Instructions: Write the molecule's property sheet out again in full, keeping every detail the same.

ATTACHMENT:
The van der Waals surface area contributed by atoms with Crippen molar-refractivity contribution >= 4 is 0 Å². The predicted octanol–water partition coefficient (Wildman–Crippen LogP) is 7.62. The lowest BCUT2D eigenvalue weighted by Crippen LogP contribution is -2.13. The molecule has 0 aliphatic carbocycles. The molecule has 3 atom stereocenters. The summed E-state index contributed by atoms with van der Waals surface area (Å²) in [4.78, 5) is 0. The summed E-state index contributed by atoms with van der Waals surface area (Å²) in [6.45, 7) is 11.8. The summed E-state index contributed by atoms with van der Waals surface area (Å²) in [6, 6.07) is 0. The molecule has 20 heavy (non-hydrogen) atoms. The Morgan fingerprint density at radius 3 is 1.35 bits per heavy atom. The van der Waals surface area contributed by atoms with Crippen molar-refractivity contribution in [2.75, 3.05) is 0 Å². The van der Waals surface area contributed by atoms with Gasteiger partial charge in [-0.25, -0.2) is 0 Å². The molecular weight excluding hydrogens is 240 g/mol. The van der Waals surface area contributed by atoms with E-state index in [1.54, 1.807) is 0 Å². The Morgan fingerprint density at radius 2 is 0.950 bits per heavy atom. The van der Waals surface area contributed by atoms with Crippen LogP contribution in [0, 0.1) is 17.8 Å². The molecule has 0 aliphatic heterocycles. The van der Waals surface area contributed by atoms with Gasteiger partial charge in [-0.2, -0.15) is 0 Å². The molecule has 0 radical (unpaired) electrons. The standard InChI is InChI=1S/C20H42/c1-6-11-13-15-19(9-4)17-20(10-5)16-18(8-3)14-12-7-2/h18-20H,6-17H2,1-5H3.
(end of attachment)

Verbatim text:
The van der Waals surface area contributed by atoms with Crippen molar-refractivity contribution >= 4 is 0 Å². The predicted octanol–water partition coefficient (Wildman–Crippen LogP) is 7.62. The lowest BCUT2D eigenvalue weighted by Crippen LogP contribution is -2.13. The molecule has 0 aliphatic carbocycles. The molecule has 3 atom stereocenters. The summed E-state index contributed by atoms with van der Waals surface area (Å²) in [4.78, 5) is 0. The summed E-state index contributed by atoms with van der Waals surface area (Å²) in [6.45, 7) is 11.8. The summed E-state index contributed by atoms with van der Waals surface area (Å²) in [6, 6.07) is 0. The molecule has 20 heavy (non-hydrogen) atoms. The Morgan fingerprint density at radius 3 is 1.35 bits per heavy atom. The van der Waals surface area contributed by atoms with Crippen molar-refractivity contribution in [2.75, 3.05) is 0 Å². The van der Waals surface area contributed by atoms with Gasteiger partial charge in [-0.25, -0.2) is 0 Å². The molecular weight excluding hydrogens is 240 g/mol. The van der Waals surface area contributed by atoms with E-state index in [1.54, 1.807) is 0 Å². The Morgan fingerprint density at radius 2 is 0.950 bits per heavy atom. The van der Waals surface area contributed by atoms with Crippen LogP contribution in [0, 0.1) is 17.8 Å². The molecule has 0 aliphatic heterocycles. The van der Waals surface area contributed by atoms with Gasteiger partial charge in [-0.2, -0.15) is 0 Å². The molecule has 0 radical (unpaired) electrons. The standard InChI is InChI=1S/C20H42/c1-6-11-13-15-19(9-4)17-20(10-5)16-18(8-3)14-12-7-2/h18-20H,6-17H2,1-5H3.